It’s their territory. I’m not going to tell them what they should and shouldn’t do. But it appears to me that, at some point along the line, there’s going to have to be a negotiated settlement here. And what that entails, I don’t know. But in the meantime, we’re going to continue to put the — the Ukrainians in a position where they can defend themselves.

On October 7, Biden joked about Russia’s battlefield losses to U.S. weapons and threatened Russia with nuclear attacks if it starts using nuclear weapons against Ukrainian forces:

We’ve got a guy I know fairly well. He’s not joking when he talks about potential use tactical nuclear weapons or biological or chemical weapons because his military is, you might say, significantly underperforming. I don’t think there is any such thing as [their] ability to easily use a nuclear weapon and not end up with Armageddon [for Russia and other countries].

Even as they back Biden’s “Ukraine decides” policy, the 30 progressive legislators also pose to their constituents as responsible protectors of the voters’ economic and political interests,

… as legislators responsible for the expenditure of tens of billions of U.S. taxpayer dollars in military assistance in the conflict, we believe such involvement in this war also creates a responsibility for the United States to seriously explore all possible avenues, including direct engagement with Russia, to reduce harm and support Ukraine in achieving a peaceful settlement.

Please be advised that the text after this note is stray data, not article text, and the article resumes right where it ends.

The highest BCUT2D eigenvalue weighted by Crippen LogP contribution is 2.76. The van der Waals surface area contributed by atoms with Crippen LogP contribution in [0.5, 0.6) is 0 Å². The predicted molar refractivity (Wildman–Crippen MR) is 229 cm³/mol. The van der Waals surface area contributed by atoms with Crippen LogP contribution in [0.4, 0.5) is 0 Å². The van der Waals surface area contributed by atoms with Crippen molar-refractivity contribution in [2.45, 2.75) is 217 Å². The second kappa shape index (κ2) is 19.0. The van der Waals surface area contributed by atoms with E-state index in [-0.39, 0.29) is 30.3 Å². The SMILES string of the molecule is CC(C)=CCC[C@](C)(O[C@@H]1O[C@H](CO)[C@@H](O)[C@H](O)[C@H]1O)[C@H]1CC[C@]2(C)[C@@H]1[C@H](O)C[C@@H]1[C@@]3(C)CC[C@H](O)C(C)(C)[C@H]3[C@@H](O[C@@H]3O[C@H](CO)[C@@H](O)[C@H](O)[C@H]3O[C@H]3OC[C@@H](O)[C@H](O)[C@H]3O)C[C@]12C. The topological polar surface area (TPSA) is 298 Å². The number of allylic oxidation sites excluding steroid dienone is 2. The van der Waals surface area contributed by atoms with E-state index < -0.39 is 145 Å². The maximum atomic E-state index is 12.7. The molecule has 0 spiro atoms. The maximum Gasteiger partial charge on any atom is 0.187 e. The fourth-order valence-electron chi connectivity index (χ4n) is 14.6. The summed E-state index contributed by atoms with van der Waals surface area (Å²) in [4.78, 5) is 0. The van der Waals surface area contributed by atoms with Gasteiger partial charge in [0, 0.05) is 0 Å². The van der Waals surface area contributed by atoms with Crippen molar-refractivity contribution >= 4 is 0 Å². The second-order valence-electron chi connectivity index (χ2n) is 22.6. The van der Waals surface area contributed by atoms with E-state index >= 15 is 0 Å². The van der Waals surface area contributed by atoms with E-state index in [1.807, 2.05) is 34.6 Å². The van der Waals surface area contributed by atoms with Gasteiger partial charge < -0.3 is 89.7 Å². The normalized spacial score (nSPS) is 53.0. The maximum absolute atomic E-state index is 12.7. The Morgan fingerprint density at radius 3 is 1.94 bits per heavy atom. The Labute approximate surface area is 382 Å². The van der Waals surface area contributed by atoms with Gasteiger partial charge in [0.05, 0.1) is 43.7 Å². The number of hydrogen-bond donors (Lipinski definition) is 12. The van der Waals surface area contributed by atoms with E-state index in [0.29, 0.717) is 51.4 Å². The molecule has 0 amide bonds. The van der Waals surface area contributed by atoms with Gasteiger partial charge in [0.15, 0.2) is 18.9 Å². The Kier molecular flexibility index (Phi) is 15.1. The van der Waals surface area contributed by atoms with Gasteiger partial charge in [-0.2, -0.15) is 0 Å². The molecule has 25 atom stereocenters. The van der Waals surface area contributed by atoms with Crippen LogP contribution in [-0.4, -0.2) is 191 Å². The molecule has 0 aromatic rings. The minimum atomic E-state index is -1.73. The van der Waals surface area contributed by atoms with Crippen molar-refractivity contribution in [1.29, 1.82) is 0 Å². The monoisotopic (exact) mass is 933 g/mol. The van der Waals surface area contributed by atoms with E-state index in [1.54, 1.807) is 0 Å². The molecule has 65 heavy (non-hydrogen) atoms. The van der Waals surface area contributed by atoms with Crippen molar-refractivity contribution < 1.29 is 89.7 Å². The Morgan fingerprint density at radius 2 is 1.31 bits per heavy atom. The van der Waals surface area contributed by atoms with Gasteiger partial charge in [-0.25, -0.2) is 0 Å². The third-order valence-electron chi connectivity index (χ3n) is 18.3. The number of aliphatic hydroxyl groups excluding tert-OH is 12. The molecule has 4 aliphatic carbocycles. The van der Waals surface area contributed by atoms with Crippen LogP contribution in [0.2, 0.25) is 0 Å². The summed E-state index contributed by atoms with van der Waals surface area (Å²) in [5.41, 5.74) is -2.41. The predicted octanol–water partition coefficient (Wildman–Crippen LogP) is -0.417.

In conclusion, we urge you to make vigorous diplomatic efforts in support of a negotiated settlement and ceasefire, engage in direct talks with Russia, explore prospects for a new European security arrangement acceptable to all parties that will allow for a sovereign and independent Ukraine, and, in coordination with our Ukrainian partners, seek a rapid end to the conflict and reiterate this goal as America’s chief priority.

“Intelligence analysts now believe that the probability of the use of tactical nuclear weapons in Ukraine has risen from 1-5 percent at the start of the war to 20-25 percent today,” wrote Leon Panetta, a former defense secretary and CIA director for President Barack Obama.